A viral TikTok helps launch “Egghead & Twinkie” as an awaited Gen Z film

Sarah Kambe Holland had no idea that the very first TikTok she posted would grow the account from six followers to over 2 million views.

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@eggheadtwinkiefilm

just some college kids making a feature film w @maihualee #comingofage #lgbt #filmmaking #lesbian #comingout

♬ Backyard Boy – Claire Rosinkranz

Sarah Kambe Holland had no idea that the TikTok she posted on August 20 about her upcoming feature film, “Egghead & Twinkie,” would grow the account from six followers to over 143,000 followers in just a few days and eventually get over 2 million views.

“I knew that I wanted to make a TikTok for ‘Egghead & Twinkie’ because I saw the kind of community that can come from this sort of app,” said Holland, the 23-year-old writer and director of “Egghead & Twinkie.” “I saw that there’s also a lot of young people Gen Z on TikTok. So I was like, this is where our target audience is because our target audience is people between 13 and 23.” 

“Egghead & Twinkie” is a coming-of-age comedy about coming out, according to Holland. She came up with the idea for the film a few months after she came out of the closet to her parents at 19 years old. 

“It was an experience that was very fresh in my brain, and I knew that I wanted to tell a coming-out story with a more humorous angle to try to find the humor in that situation because I feel as though coming out as a process has historically been portrayed as something overwhelmingly negative in the media, as something to be afraid of,” she said.

The film follows best friends Egghead (played by Louis Tomeo, an actor best known for the recurring role of Robbie Miller on Nickelodeon’s “Every Witch Way”) and Twinkie (played by Sabrina Jie-A-Fie, a 23-year-old actor, model and singer best known for her role in the feature film, “The Corrupt Half”).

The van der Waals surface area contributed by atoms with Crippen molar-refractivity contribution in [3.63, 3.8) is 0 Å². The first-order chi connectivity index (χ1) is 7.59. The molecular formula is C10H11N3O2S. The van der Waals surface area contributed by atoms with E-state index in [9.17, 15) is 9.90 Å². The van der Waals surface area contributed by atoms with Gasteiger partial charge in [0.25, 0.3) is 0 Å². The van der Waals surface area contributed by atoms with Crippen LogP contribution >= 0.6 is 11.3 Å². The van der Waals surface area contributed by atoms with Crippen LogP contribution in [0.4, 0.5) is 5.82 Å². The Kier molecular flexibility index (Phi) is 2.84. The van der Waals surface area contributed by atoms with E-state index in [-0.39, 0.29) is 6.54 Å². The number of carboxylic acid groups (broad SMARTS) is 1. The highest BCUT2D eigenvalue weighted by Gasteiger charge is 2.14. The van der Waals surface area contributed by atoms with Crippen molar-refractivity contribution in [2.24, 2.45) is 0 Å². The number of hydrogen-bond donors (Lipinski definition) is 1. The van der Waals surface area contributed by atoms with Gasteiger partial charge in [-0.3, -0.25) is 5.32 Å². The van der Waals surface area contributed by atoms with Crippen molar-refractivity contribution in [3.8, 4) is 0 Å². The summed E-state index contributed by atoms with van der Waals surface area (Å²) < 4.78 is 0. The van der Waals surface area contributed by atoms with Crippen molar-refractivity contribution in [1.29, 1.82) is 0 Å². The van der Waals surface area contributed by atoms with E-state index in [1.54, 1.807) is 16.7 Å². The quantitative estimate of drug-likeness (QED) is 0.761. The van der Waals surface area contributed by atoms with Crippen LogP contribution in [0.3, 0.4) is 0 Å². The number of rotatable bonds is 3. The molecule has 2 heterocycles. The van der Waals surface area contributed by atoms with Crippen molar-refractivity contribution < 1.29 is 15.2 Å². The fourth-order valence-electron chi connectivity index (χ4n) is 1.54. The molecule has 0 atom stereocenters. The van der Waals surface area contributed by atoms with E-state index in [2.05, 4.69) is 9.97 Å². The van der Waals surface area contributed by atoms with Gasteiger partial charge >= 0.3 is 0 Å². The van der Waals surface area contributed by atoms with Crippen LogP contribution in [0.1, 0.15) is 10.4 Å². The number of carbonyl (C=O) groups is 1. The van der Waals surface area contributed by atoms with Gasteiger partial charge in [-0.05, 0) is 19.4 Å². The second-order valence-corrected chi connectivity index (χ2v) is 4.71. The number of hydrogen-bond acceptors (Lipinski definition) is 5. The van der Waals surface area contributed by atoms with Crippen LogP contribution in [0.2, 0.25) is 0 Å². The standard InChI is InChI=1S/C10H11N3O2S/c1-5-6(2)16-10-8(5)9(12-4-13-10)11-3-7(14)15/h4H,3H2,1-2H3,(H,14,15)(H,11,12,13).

© Courtesy Sarah Kambe Holland. Twinkie (Sabrina Jie-A-Fa) laughs at her best friend, Egghead (Louis Tomeo), after he tries to kiss her.

After Twinkie comes out to her parents, the two go on a road trip to find Twinkie’s online crush, B.D., who is played by Maihua Lee, an actress and social media personality who creates LGBTQ content for a social media audience of more than 2 million followers. She recently made her acting debut in the feature film, “The Art of Being Loved.” 

During Holland’s senior year of undergrad at the University of Central Florida, she had the opportunity to make a 10-minute capstone film, giving her the opportunity to turn “Egghead & Twinkie” into a short film. She submitted the short to the Woman Making A Scene International Film Competition last year and won best film, best director and best editing, as well as $36,000 to produce the feature film. 

© Courtesy Sarah Kambe Holland. Director Sarah Holland gives actress Sabrina Jie-A-Fa some direction while shooting the short film “Egghead and Twinkie” on October 14, 2018.

The film is currently in the preproduction phase, according to Holland. Filming was supposed to begin in July, but the coronavirus pandemic pushed it back. The film is slated to come out in 2022, and a lot of people are now excited after watching the TikTok. 

“Do you like ‘Scott Pilgrim,’ ‘The Half of It’ and ‘Little Miss Sunshine?’ Well if all of those films had a baby, you would kinda sort of have my movie,” said Holland. With no connections in the film industry, Holland used the TikTok post to make an elevator pitch, which included colorful and stylized footage from the short, fun graphics and catchy audio. She asked people to interact with the post to be able to show investors that people are interested in this type of movie.